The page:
For about the last ten years my computers have been named after planets. The scheme roughly coincided with my switch away from Windows to Linux and Mac, and was made a whole lot more fun by a little program called Xplanet.

Xplanet is a command-line program for UNIX-like systems that renders an image of any solar system objects you like for a given date and time. It's been around a long time and (like many mature command-line utilities) has a near endless array of configuration options.

This walk-through will show you how to configure Xplanet to show a periodically refreshed image of Jupiter (as seen from its moon Io) on your OS X Mountain Lion desktop.

Jupiter is a great subject because it rotates once every ten hours and has beautiful clouds. Io is an interesting world in its own right, and helpfully circles Jupiter once every two days, keeping the day/night cycle moving at an always-evolving, ADD-friendly pace.


The first thing you’ll probably need to install is Xcode or (more specifically) the Xcode command line tools. The easiest way to do this is install Xcode through the Mac App Store. Once Xcode is running, go to the Downloads pane of the Xcode preferences panel. Under components, you’ll find the command line tools. Click the Install button.

XCode Download Pane

XCode Download Pane

Next, you’ll install the Homebrew package manager. Usually this is as simple as opening up a terminal window and typing or pasting:

ruby -e "$(curl -fsSL"

Homebrew will walk you through its installation process, which should be fairly quick. To make sure it all installed OK, run the following once installation is done:

brew doctor

Next you’ll need XQuartz, a version of the X.Org X Window System for OS X. You can download the latest version from MacOSForge. Installation will require you to log out and log back in.

Once you’re done, installing Xplanet is as simple as:

brew install xplanet

Generating the images

There aren’t any good image maps of Jupiter or its moons included with the default Xplanet installation, so you’ll have to add your own. There are some good resources out there, but to make things easier I’ve wrapped images of Jupiter and its four Galilean moons (Io, Europa, Ganymede and Callisto) into a zip file you can download.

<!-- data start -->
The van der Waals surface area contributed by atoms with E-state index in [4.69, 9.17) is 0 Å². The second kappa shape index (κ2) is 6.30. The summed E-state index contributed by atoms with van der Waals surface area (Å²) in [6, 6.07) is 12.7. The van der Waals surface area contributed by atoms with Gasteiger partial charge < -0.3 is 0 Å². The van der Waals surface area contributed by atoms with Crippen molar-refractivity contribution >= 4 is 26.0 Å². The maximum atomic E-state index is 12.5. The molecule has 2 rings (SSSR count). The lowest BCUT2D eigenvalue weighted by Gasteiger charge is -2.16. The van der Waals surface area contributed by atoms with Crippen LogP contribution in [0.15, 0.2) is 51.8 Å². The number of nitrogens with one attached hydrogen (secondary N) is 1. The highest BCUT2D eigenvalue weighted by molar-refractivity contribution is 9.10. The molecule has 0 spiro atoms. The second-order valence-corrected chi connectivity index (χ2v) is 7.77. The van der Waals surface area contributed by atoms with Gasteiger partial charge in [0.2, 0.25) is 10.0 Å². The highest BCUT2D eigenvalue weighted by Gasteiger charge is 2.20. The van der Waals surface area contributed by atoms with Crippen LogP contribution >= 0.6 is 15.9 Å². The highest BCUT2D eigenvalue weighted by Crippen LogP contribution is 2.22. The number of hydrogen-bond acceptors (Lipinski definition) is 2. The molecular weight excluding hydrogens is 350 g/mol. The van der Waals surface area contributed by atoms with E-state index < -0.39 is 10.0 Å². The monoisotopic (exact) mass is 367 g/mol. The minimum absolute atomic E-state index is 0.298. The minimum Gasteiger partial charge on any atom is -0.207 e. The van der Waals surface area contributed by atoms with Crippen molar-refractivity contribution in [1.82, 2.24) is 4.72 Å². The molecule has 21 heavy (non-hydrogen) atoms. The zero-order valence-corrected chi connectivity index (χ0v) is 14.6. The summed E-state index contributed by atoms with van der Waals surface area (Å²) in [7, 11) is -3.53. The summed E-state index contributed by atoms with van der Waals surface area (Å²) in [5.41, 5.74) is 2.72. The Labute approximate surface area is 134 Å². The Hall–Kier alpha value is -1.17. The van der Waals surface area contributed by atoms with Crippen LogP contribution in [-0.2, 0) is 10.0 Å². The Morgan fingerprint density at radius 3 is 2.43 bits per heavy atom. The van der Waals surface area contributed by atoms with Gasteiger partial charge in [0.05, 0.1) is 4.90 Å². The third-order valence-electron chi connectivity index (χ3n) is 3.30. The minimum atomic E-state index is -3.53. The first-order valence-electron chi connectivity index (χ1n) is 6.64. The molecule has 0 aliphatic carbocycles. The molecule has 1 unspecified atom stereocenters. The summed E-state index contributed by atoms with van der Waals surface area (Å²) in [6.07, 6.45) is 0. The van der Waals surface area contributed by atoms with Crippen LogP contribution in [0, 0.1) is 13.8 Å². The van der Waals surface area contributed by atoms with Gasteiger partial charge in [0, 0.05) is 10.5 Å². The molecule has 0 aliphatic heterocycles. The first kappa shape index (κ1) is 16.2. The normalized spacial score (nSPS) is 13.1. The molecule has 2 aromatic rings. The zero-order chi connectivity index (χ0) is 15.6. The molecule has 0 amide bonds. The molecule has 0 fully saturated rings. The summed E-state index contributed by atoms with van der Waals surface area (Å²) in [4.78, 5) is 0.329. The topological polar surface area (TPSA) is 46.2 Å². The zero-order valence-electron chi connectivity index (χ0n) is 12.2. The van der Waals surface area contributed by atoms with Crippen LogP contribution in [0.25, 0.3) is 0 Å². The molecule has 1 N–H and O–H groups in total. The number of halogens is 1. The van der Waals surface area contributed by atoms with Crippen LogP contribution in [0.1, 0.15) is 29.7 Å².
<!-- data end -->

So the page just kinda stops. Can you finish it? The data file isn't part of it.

Open the zip and place the files in your xplanet images directory. Mine is located at:


Next you’ll need a script to generate an image. Here’s an example shell script I’ll call

RESOLUTION='1440x900' # Resolution of the finished image. Should match your screen.

NOW=$(date "+%Y%j%H%M%S") # That's year, julian date, hours, minutes, seconds

BODY='io' # The celestial body targeted.
LONGITUDE='180' # Where over the target body you want to hover
RADIUS='3' # How big you want the target to look

rm /Users/username/Pictures/xplanet/* ; # Empty the directory

/usr/local/bin/xplanet -body $BODY -longitude $LONGITUDE -radius $RADIUS -center +450+350 -num_times 1 --geometry $RESOLUTION --output /Users/username/Pictures/xplanet/$NOW.jpg ;

Remember to substitute your username in place of username.

We’re going to store your new desktop pictures in ~/Pictures/xplanet so make that folder if you need to. Store someplace convenient. I keep mine in ~/Dropbox/scripts. We’ll need to make it executable, so in the terminal type:

chmod a+x ~/Dropbox/scripts/

So what does the script do? First it sets a number of variables that Xplanet needs to render the image. Then it clears out the folder if anything is in there, which is required for our desktop updates. Finally it renders the image and names it based on the current date and time.

You can run the script from the terminal.

cd ~/Dropbox/scripts

I ran it on my machine and got a file named 2013083121633.jpg. It looks like this:

Jupiter Desktop with Io

Jupiter Desktop with Io

Cool, huh? That’s reminiscent of one of my favorite images from the Cassini mission.

Jupiter and Io from Cassini

Jupiter and Io from Cassini

A Slideshow of One

So how do we make this into an ever-changing wallpaper? The script is already doing the heavy lifting for you, all you need to do is turn things on. Enter the Desktop & Screen Saver settings pane, add the ~/Pictures/xplanet folder. Select your spiffy new Jupiter pic and check the box that causes it to change pictures. Mine are set to change every five minutes.

Desktop Settings

Desktop Settings

This is also the reason why the script has to delete all the files in your xplanet directory every time it runs. OS X won’t replace an image with itself or even with a new image with the same name (it used to, but that ended in Lion). By removing the existing image and replacing it with a completely new file, your desktop will update succesfully.

Now we’re going to tell the system to run your spiffy shell script at the same interval. Open a text editor and create a file named com.themindfulbit.xplanet.plist in ~/Library/LaunchAgents. You may have to make the LaunchAgents folder if it’s not already there.

In the .plist file, put the following code:

<?xml version="1.0" encoding="UTF-8"?>
<!DOCTYPE plist PUBLIC "-//Apple//DTD PLIST 1.0//EN" "">
<plist version="1.0">

Log out, then log back in. The new Launch Agent you created will tell the system to run your script every 300 seconds.

If everything all works out, something’s going to happen on your desktop. Something wonderful.

More fun

Did I mention that I’ve set up similar views for Jupiter’s other Galilean moons Europa, Ganymede and Callisto on three other desktops? They look something like this: